Reframing a bit of history on the Hudson

Century-old refinished greenhouses are home to rare varieties of hot peppers and hops; outside are arced beds of herbs, cold frames of ginger and turmeric, a garden of tomatoes. It’s all set against a backdrop of the mighty Hudson River.

“A few months ago, this was a parking lot,” says Olivia Kirby, who with Zach Wolf operates this highly diversified farm at The Locusts on the Hudson, a historic private estate in Staatsburg owned by hotelier Andre Balazs.

Plowing the soil exposed the fertility of the land, she adds. “One of the sweetest things about this spot,” says Olivia, “is the bald eagles living nearby—swooping over to catch fish.”

Olivia began her work here last year part-time—coming three days a week to grow vegetables. Zach joined this year as co-manager, and together they have shaped the landscape into a haven of delicately cared-for garden beds, education, and experimentation.

The Farm at the Locusts maintains a diversity of operations—raising pigs, broiler and layer hens, a milk cow; it also has an apiary and 3 ¼ acres of vegetables, flowers, and herbs.

We tour the dairy barns that were built in the late 1800s: these monumental and magical structures of greys, blacks, and whites, which once housed a dairy operation, now stand in splendor paying homage to the farm’s rich working past.

In their first year of full-on production, Zach and Olivia are re-cultivating the land and bringing these elegant structures back to life through their work. They use organic practices to grow what their apprentice Faith Gilbert describes as “beautiful, artful food.”

The farm business is co-owned by Balazs and James Truman, and came out of an initiate to bring farm food to The Standard Grill—Balaz’ trendy New York City restaurant that feeds up to 1,000 people each day.

Olivia and Zach are supported by the owners, who have made it a priority to invest in the establishment of a farm and connect the vision and needs of the restaurant with the farmers who work the land. The rest of the private estate, with its Neo-Baroque manor, sits on land surrounded by 1,000 acres of national parkland.

The farm has retained 75 acres of the original 1,000-acre dairy, and recently began to lease 10 acres of land on the adjacent state-owned bird sanctuary. Olivia says they anticipate creating an education center that will focus on agriculture and nutrition, and building a market that will be open to the neighboring public. “We want that to happen—not to feel isolated, but know better what we’re surrounded by. We want people here to have good food,” she says.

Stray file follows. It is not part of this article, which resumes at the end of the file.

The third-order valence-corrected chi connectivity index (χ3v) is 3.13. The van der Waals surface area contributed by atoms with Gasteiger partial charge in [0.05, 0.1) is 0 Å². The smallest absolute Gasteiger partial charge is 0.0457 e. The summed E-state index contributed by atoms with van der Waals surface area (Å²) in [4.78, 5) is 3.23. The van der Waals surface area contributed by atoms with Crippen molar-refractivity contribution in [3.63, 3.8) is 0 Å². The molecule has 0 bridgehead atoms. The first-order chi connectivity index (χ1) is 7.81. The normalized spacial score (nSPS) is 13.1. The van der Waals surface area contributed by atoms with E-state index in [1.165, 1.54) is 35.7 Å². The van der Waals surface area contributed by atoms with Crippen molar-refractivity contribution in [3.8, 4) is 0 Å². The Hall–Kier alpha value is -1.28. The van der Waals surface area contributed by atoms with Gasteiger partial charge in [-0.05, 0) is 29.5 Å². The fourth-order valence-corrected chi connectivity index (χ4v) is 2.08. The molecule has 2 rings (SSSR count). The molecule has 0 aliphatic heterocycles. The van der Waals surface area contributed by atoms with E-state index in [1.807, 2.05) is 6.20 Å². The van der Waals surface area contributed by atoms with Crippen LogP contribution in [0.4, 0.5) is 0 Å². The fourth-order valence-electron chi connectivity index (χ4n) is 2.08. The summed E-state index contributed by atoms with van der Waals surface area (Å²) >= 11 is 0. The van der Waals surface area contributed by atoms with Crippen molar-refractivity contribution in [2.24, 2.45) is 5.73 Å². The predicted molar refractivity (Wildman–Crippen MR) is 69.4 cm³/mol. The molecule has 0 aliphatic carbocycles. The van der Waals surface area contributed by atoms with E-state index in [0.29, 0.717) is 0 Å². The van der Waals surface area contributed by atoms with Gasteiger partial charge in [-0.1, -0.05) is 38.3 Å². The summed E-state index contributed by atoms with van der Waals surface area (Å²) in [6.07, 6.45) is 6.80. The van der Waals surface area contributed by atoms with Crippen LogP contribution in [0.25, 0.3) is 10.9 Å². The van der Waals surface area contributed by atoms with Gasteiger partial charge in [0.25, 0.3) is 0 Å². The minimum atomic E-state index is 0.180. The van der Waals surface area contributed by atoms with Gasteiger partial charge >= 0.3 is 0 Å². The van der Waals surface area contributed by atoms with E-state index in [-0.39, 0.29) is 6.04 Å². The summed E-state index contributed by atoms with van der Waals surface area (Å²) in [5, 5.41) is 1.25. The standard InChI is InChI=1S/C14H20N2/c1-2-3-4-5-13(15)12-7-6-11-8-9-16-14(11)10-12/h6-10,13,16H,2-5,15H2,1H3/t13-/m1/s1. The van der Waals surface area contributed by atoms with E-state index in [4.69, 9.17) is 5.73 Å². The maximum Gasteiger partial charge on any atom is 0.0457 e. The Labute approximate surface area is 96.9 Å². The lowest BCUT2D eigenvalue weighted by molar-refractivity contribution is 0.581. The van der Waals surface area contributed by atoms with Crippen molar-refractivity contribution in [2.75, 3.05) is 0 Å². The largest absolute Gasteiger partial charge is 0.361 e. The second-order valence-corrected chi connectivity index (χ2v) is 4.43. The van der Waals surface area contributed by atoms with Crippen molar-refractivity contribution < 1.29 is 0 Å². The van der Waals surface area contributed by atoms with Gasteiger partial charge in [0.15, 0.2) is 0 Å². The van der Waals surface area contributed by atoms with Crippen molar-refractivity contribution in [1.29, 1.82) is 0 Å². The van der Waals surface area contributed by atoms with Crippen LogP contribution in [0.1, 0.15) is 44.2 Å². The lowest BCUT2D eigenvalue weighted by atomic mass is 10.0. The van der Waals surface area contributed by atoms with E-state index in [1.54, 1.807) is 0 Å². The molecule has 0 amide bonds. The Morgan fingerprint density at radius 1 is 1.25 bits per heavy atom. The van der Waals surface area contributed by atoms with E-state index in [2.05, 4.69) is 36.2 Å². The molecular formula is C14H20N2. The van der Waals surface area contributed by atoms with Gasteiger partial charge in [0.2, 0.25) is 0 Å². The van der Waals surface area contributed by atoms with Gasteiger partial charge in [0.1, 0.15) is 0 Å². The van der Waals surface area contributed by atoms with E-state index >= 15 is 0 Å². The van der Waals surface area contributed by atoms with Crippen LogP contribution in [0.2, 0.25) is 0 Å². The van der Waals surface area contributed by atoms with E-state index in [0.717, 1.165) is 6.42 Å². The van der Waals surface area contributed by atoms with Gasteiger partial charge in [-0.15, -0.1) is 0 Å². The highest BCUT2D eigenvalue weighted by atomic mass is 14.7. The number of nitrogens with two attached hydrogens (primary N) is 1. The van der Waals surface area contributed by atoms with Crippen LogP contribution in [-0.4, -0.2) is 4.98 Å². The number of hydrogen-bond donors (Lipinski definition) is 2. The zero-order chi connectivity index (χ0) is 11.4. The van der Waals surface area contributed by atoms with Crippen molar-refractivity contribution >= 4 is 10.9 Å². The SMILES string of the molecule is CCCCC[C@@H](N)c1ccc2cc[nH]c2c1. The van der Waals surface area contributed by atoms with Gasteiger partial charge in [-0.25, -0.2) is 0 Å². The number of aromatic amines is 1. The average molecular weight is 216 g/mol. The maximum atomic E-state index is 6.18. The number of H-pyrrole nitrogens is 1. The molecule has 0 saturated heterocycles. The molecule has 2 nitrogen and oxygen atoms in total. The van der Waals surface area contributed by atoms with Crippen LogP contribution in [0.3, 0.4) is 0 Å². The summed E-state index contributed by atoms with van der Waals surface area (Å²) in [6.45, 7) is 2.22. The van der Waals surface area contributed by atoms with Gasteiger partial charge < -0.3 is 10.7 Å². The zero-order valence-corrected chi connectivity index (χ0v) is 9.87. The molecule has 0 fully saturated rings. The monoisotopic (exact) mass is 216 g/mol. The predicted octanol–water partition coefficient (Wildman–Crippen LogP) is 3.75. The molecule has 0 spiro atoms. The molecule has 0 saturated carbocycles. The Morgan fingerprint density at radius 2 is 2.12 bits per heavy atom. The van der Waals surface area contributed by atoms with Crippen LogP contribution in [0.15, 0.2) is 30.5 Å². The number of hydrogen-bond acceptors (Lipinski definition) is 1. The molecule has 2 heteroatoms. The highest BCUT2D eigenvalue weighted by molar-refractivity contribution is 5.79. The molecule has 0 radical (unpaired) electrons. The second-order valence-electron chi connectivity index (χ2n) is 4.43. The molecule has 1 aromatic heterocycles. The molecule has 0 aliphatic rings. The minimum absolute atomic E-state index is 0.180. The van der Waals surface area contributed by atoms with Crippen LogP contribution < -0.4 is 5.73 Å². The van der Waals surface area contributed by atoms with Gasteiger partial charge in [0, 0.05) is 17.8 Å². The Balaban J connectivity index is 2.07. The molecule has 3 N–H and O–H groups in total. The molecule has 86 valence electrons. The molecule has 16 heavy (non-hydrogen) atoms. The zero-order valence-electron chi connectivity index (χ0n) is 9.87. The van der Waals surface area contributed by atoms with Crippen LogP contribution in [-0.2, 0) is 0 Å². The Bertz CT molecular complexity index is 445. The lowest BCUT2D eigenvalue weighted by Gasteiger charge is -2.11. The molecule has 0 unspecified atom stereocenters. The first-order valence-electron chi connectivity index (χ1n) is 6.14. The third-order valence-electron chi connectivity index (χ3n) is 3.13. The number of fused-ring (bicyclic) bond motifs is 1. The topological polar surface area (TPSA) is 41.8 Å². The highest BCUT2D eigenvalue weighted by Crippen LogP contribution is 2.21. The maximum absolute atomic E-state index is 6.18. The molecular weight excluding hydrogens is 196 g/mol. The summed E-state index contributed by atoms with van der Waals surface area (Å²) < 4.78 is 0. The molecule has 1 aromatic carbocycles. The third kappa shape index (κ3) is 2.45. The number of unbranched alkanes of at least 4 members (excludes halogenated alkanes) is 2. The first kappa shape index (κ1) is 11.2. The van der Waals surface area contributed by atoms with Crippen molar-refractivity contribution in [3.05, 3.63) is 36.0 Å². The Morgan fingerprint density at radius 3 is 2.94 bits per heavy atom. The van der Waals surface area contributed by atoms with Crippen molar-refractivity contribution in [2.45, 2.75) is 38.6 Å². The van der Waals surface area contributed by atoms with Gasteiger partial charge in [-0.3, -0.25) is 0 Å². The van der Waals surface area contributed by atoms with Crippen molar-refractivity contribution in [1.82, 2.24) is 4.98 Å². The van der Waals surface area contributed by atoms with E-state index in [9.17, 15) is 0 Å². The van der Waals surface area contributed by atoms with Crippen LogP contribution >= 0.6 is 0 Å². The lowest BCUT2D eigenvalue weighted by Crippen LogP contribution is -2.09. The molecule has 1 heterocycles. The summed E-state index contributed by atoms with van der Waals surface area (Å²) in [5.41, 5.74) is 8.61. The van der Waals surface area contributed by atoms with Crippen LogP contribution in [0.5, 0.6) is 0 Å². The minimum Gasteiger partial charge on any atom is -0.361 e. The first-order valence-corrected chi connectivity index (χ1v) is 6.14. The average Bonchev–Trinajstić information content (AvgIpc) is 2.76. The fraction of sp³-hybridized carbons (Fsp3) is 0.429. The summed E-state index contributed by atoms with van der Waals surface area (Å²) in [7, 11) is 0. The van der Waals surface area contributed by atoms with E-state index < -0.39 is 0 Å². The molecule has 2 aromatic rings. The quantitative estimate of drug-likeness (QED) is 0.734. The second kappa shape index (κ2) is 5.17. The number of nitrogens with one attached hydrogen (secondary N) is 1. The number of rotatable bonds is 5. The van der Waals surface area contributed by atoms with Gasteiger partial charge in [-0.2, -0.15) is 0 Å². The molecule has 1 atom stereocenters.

The promotion of education is a priority for Zach and Olivia, and it’s integral to their farming. Zach spent three years at the Stone Barns Center outside of Tarrytown, where he worked as field manager supervising four acres of vegetables and fruit, and managing apprentices. At Stone Barns, he created an educational curriculum to train new farmers. Taking the time to teach apprentices, he says, gives him “the excuse to stay somewhat academic with farming—to discuss science.” He mentions how satisfying it is to see folks who he has formerly worked with go on to careers in agriculture—“not that you’re responsible, but you know that you’ve helped facilitate that transition.”

At The Farm, Zach and Olivia have built a curriculum for their four apprentices. Classes include the management of water resources on a farm, soil science, and crop rotation—tools to serve these young farmers into the future.

The farmers and apprentices begin each day with a meditation practice—keeping five minutes to gain perspective and mindfulness and encourage each farmer to “collect themselves and come into the space they’re in, to focus their attention on breath,” as Olivia explains.

Olivia feels inspired by the “challenge of being patient and seeing things freshly… the farm is led by an organic and spontaneous style of management.” Their task as farmers, she says, is to observe “how things resonate well with each other… or don’t. It’s a new way of looking.”

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